A healthy diet not only helps your heart, but also your eyes. Your diet should include lots of fruits and vegetables to provide you with a natural source of nutrients to help protect your sight. As wonderful as supplements are, eating the actual foods is always better. Some of the best vegetables for you are the dark, leafy greens that are rich in valuable vitamins and nutrients. These are the super greens for better sight.
With the US experiencing bitter, freezing temperatures on the East Coast, while the West Coast is having summer in February, with record-breaking hot temperatures, I thought it would be interesting to see how you could enjoy those super greens, no matter what the temperature is outside. Below is a quick look at four dark leafy greens that are a great addition to a healthy diet, watercress, arugula, spinach and kale. For each vegetable I have included a recipe that is served hot, along with one that is served cold.
Watercress is a cruciferous plant and part of the brassica family, like arugula and kale. It contains vitamins A, B6, B12, C, K, iron, magnesium, calcium, phosphorus, lutein and zeaxanthin. In fact, weight for weight, watercress contains more vitamin C than an orange, more calcium than milk, more iron than spinach and more folate than bananas. Watercress has the highest amount of nutrients for the smallest amount of calories.
The health benefits of watercress include boosting immunity, cancer & diabetes prevention, reducing cognitive decline, thyroid support, better cardiovascular health and stronger bones. As for your eyesight, it can help prevent or slow the onset of age-related macular degeneration and possibly cataracts.
Watercress is most commonly enjoyed fresh in salads, but can also be use in pastas, casseroles, soups and sauces. Choose watercress with deep green, crisp leaves, with no signs of wilting. Trim the stems, rinse the greens in cold water and dry. It is best if used immediately, but can be store for up to four days in the refrigerator.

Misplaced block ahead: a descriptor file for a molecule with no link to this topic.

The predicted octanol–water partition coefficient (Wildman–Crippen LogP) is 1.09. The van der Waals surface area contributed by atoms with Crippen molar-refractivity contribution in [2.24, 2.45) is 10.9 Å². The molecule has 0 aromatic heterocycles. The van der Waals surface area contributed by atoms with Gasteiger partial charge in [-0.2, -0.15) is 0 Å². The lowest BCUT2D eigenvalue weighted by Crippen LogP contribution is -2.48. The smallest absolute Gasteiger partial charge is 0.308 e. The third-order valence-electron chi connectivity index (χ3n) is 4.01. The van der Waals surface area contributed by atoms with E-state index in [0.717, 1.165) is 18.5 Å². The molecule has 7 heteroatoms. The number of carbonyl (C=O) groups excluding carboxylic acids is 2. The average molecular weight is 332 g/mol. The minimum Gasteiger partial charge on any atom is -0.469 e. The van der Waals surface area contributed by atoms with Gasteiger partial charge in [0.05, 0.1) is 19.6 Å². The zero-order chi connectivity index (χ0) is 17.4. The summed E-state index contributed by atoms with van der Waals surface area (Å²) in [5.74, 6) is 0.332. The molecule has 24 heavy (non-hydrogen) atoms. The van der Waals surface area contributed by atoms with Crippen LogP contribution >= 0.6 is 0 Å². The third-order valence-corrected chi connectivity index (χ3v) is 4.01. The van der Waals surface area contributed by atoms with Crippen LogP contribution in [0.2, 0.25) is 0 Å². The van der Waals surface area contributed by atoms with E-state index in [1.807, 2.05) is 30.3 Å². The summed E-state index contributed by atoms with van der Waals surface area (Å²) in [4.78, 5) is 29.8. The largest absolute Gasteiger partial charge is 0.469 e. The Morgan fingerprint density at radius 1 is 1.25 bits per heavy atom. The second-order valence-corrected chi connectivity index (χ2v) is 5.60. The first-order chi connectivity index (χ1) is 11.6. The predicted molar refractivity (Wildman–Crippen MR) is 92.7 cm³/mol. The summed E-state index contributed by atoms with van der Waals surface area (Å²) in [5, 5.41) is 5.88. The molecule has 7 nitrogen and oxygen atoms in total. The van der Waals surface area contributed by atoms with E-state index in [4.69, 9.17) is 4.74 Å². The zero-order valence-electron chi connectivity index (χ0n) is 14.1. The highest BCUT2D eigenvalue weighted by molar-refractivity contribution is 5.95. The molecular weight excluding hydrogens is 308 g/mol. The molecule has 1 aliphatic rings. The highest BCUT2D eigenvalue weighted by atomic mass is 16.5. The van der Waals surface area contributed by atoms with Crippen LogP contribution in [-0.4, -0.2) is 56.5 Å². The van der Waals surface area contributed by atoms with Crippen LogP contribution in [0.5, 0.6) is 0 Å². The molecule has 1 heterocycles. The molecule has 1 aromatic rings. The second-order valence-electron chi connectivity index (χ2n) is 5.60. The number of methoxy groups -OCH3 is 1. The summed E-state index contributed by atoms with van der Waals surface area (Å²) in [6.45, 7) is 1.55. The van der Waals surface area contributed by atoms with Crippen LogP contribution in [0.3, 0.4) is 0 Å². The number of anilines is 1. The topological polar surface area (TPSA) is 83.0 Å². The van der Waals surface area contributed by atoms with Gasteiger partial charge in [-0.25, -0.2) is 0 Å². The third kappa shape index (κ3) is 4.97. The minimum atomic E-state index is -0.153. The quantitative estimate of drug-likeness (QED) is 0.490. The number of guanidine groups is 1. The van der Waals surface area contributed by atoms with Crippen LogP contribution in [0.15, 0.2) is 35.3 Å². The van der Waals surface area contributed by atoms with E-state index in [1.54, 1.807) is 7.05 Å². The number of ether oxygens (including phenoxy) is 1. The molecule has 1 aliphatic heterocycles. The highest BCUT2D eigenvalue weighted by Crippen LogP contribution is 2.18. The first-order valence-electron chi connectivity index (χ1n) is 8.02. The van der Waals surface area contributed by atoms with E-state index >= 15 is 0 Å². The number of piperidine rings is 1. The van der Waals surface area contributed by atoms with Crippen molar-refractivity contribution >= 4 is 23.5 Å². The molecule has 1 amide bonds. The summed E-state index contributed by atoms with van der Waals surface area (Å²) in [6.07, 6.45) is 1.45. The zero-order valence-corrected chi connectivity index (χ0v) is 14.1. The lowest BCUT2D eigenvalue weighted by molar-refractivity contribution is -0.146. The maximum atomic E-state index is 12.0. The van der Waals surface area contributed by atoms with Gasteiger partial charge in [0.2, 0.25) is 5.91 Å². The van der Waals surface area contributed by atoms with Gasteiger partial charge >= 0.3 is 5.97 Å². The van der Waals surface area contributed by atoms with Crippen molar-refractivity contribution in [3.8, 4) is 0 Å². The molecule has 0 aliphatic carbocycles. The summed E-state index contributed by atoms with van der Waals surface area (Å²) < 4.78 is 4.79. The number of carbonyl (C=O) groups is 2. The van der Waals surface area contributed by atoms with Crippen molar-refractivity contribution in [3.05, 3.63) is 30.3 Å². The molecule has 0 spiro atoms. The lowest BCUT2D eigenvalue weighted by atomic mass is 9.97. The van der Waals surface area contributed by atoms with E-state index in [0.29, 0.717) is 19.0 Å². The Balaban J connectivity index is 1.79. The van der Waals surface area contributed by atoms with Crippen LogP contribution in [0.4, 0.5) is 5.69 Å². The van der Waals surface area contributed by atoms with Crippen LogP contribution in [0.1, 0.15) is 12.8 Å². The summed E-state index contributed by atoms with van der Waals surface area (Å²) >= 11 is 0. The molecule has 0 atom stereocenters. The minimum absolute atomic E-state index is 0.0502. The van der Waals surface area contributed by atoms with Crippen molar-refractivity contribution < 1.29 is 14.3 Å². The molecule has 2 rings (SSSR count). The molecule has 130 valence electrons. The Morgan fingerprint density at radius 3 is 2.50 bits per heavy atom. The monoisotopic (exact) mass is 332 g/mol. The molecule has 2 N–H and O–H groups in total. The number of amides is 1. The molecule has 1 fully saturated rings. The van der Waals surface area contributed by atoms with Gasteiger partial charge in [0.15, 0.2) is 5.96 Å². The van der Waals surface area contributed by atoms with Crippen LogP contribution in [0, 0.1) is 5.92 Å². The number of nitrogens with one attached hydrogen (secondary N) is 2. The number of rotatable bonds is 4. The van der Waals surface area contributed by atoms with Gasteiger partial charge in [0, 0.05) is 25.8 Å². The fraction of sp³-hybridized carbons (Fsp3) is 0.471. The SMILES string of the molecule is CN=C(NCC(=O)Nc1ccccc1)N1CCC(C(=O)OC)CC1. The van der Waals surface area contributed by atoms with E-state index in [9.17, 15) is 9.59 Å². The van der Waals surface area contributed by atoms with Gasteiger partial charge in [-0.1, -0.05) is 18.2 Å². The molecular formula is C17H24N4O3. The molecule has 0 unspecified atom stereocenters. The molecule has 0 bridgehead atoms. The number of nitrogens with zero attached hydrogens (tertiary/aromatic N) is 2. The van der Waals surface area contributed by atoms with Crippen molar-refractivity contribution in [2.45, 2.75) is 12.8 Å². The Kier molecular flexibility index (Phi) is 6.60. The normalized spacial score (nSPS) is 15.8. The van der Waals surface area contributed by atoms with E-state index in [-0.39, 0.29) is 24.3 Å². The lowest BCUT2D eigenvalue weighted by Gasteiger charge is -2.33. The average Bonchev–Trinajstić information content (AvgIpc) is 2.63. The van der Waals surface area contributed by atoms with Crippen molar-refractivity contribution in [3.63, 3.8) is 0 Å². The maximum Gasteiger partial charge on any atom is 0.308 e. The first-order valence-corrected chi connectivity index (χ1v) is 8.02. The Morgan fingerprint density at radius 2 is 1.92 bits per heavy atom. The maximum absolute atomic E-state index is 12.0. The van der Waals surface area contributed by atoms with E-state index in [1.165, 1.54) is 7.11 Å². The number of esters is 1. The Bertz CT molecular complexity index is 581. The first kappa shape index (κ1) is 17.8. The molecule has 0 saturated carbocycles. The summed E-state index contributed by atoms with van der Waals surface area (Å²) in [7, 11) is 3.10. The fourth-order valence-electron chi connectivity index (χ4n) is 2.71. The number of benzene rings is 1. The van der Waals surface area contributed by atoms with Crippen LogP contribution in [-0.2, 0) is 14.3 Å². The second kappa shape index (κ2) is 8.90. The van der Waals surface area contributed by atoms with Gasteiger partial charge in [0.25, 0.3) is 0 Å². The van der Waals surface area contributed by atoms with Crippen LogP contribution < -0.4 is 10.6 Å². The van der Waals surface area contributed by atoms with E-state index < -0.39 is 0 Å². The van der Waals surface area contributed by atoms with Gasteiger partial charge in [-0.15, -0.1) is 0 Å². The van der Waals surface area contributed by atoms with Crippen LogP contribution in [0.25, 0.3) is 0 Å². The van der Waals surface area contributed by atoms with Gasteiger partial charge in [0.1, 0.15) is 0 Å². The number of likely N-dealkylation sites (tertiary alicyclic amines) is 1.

Watercress Soup by William Anatooskin
Watercress and Grapefruit Salad by Martha Stewart
Arugula is also known as a salad or garden rocket. It is a small low growing herb that is packed with vitamins, minerals and antioxidants. It is rich in folates, vitamin A, B-complex, C and K and has copper, iron, calcium, potassium, manganese and phosphorus.
The health benefits of arugula include a lowered risk of cancer, healthy bones, strengthened brain function, improved mineral absorption and it boosts the immune system. Because of being a source of carotenoids, it also helps to slow the progression of age-related macular degeneration.
Arugula is popular in salads, used with milder greens to add a peppery flavor. But it can also be used in pastas, casseroles, pizzas, soups and sauces. Choose arugula that is crisp with green young leaves. Avoid the flowered harvest as those leaves are tough and have a bitter taste. Wash leaves in a bowl of water, swishing thoroughly to get rid of all sand and soil. Drain and pat dry before storing in the vegetable bin of your refrigerator for no more than a few days.
Grilled Stuffed Swordfish by Stormy Scarlett
Pasta Salad with Goat Cheese and Arugula by Martha Stewart
Spinach is a very popular leafy green vegetable, with two common varieties cultivated for food; the savory-type with dark green crinkled leaves and the flat-leaf type with smooth surfaced leaves. Spinach contains vitamin A, B-complex, C and K, along with lutein, zeaxanthin beta-carotene, potassium manganese, magnesium, copper and zinc.